Taking Cuttings from the Mother Plant

With your sterilized cutting tool, carefully cut a healthy branch from the mother plant. The ideal cutting should have at least two to three sets of nodes. Nodes are the points where leaves or branches emerge from the stem. Make a clean, diagonal cut just below a set of nodes to ensure the best chances of successful rooting.

Applying Rooting Hormone or Cloning Gel

Once you have your cuttings, it’s time to apply a rooting hormone or cloning gel. These products contain natural or synthetic compounds that stimulate root development and increase the chances of successful cloning. Dip the cut end of each cutting into the rooting hormone or apply the cloning gel according to the product’s instructions.

Planting the Cuttings into a Rooting Medium

After applying the rooting hormone or cloning gel, carefully plant the cuttings into a suitable rooting medium. Common options include rockwool cubes, peat pellets, or specialized cloning plugs.

Creating an Ideal Cloning Environment

To increase the chances of successful rooting, create an optimal environment for your clones. Place the planted cuttings in a humidity dome or propagation tray to maintain high humidity levels. This helps prevent excessive moisture loss and encourages root development. Additionally, provide gentle and consistent lighting, such as fluorescent lights or LED grow lights, to support photosynthesis without causing heat stress.

Maintaining Proper Conditions for Rooting

Throughout the rooting phase, it’s crucial to monitor and maintain the right conditions for your clones. Keep the humidity levels inside the dome or tray around 70-80% to prevent excessive transpiration. Check the moisture level of the rooting medium regularly and water as needed to ensure it stays consistently damp but not overly saturated.

Transplanting Rooted Clones

Once the roots are well-developed and have a healthy white color, it’s time to transplant the clones into their final growing containers. Gently remove the rooted clones from the rooting medium, taking care not to damage the delicate root system. Place each clone into a suitable container filled with well-draining soil or hydroponic medium.

Troubleshooting Tips for Cloning Autoflowering Cannabis

Growers often encounter common mistakes when trying to clone autoflowers. Some of these mistakes include improper cutting techniques, over or under-watering, and inadequate lighting. However, with proper understanding and troubleshooting, these issues can be resolved.

Let’s explore some of the common mistakes and provide valuable troubleshooting tips to help you overcome them:

  1. Improper cutting techniques: One common mistake is using dull or unsterilized cutting tools, leading to ragged or jagged cuts. This can hinder the plant’s ability to root properly. To avoid this, always use sharp, sterile cutting tools such as scalpels, razor blades, or pruning shears. Make clean diagonal cuts to ensure a greater surface area for root development.
  • Troubleshooting tip: If you notice poor root development or slow growth, carefully inspect the cuttings. Trim any damaged or discolored sections and ensure the remaining cut is clean and healthy. Dip the trimmed end in the rooting hormone before replanting.
  1. Over or under-watering: Providing the right amount of water is crucial for successful cloning. Overwatering can suffocate the young clones and lead to root rot while underwatering can cause wilting and stunted growth.
  • Troubleshooting tip: Maintain a balance by watering the clones when the growing medium feels slightly dry to the touch. Avoid over-saturating the medium and ensure proper drainage to prevent waterlogged conditions. Monitor the moisture levels regularly and adjust the watering accordingly.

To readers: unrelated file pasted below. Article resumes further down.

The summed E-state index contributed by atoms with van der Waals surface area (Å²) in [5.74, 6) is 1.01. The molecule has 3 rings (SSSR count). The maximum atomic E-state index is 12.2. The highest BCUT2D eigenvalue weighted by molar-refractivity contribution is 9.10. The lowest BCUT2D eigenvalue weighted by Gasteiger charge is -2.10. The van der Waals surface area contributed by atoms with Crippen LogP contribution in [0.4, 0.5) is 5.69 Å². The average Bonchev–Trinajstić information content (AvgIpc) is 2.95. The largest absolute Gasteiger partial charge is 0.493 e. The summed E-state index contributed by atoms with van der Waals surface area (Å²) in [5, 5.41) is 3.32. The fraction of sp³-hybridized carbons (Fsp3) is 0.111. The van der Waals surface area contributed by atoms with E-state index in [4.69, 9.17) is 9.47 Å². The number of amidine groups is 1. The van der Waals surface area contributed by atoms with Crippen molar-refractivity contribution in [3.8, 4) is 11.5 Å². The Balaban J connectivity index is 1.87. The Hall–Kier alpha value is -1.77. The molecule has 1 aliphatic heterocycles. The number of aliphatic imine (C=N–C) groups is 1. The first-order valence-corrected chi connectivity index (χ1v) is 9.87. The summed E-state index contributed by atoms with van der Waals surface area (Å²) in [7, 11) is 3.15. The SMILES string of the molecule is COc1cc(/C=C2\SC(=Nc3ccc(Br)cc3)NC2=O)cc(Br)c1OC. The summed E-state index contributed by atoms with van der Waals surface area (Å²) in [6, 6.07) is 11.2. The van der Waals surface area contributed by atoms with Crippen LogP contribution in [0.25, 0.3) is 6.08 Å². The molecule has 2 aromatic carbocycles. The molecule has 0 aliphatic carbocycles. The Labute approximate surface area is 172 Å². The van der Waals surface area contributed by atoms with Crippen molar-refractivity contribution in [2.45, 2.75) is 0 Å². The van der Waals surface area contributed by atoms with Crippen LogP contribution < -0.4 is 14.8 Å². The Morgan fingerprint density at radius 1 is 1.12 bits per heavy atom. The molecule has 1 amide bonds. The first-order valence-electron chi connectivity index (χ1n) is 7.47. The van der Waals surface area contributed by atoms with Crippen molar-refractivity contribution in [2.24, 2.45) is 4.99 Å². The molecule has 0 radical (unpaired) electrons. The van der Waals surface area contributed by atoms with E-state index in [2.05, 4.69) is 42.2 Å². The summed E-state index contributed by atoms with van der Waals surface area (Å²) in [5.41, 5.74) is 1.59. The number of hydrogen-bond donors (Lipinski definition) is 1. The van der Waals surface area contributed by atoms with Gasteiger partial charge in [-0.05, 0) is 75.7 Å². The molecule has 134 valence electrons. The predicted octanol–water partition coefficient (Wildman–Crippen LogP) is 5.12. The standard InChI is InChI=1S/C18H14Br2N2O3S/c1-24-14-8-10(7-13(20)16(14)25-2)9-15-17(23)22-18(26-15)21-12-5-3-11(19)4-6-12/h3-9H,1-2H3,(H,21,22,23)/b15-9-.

1. Inadequate lighting: Insufficient or improper lighting can hinder the growth and development of cloned autoflowers. Insufficient light can result in elongated stems and weak plants, while improper light spectrum can negatively impact overall health.
  • Troubleshooting tip: Provide adequate lighting by using suitable grow lights or LEDs specifically designed for the vegetative stage. Ensure the light source is positioned at the correct distance from the clones to avoid light burn or light stress. Pay attention to the recommended light spectrum and intensity for the growth stage of the clones.
  1. Lack of environmental control: Clones require specific environmental conditions for optimal growth. Inconsistent temperature, high humidity levels, or poor ventilation can lead to issues such as mold, pests, or diseases.
  • Troubleshooting tip: Maintain a stable environment by controlling temperature and humidity levels. Use a thermometer and hygrometer to monitor and adjust the conditions as needed. Adequate airflow and ventilation are essential to prevent stagnant air and minimize the risk of mold or pest infestations.
  1. Insufficient nutrient provision: Cloned autoflowers have specific nutrient requirements during the rooting phase. Providing an imbalanced or inadequate nutrient solution can result in nutrient deficiencies or toxicities.
  • Troubleshooting tip: Feed the clones with a mild nutrient solution formulated for young plants. Monitor the plants for any signs of nutrient deficiencies, such as yellowing leaves or stunted growth. Adjust the nutrient solution accordingly to ensure a balanced and healthy nutrient intake.


While cloning autoflowering cannabis strains presents unique challenges, it is indeed possible with the right techniques and considerations. By understanding the complexities of autoflower genetics and following proper cloning procedures, growers can successfully reproduce their favorite auto-flowering strains.

Experimentation and continuous learning are key to unlocking the full potential of cloning auto flowers. So, go ahead, explore this fascinating method, and enjoy the benefits of growing genetically consistent autoflowering cannabis plants!